History of Cumbria - Character


Cumbria was created in 1974 from territory of the historic counties of Cumberland, Westmorland, Lancashire North of the Sands and a small part of Yorkshire, but the human history of the area is ancient. The region is a country of contrasts, with its mountainous central region and famous lakes, its fertile coastal plains in the north and its gently undulating hills in the south. It is a place of rock and water, and this seems to have been the key to the area's long popularity.

In the 21st century Cumbria relies on tourism and farming as economic bases, but industry has historically also played a vital role in the area's fortunes. The region might have enjoyed far greater prosperity were it not for its politico-geographical position: its proximity to Scotland has meant that for much of its history Cumbria has been disputed between the Scots and the English. Raids from Scotland were frequent until the Acts of Union 1707 and the large area of coastline also meant vulnerability to Irish and Norse raids.

Cumbria has historically been fairly isolated. Until the coming of the railway, much of the region would have been difficult to reach and even today there are routes which make most motorists a little nervous. In the harsher winter months, some of the central valleys are occasionally cut off from the outside world. This made the area something of a refuge for dispossessed peoples, which may well account for the popular conception of Cumbria as a provincial backwater: quaint and archaic. Enclaves of Brythonic Celts remained until around the 10th century, long after much of England was essentially 'English', and the Norse retained a distinct identity well into the Middle Ages. After that Cumbria remained something of a 'no mans' land' between Scotland and England, which meant that the traditional Cumbrian identity was neither English nor Scottish.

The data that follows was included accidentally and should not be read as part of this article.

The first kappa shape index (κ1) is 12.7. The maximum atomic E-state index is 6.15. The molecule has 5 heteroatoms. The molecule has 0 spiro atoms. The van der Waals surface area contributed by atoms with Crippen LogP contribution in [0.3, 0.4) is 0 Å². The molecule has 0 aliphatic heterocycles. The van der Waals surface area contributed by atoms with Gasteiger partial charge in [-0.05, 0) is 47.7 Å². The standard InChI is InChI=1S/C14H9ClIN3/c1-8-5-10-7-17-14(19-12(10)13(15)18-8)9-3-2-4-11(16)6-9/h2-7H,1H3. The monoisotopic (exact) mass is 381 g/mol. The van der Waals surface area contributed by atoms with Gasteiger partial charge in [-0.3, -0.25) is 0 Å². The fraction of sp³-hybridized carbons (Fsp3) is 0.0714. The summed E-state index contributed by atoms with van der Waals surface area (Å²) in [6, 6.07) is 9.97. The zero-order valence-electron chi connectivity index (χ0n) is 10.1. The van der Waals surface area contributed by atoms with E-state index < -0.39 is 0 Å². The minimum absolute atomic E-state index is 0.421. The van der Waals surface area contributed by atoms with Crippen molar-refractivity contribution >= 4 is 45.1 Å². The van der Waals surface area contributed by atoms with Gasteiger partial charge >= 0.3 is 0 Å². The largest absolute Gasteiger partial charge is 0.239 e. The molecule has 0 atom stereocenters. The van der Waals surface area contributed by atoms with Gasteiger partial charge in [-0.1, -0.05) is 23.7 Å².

Since the Act of Union, the border areas have become more firmly English or Scottish. Whilst Cumbrians are generally hospitable to short-term visitors, they are said to have an uncertain attitude to offcomers.

Read more about this topic:  History Of Cumbria

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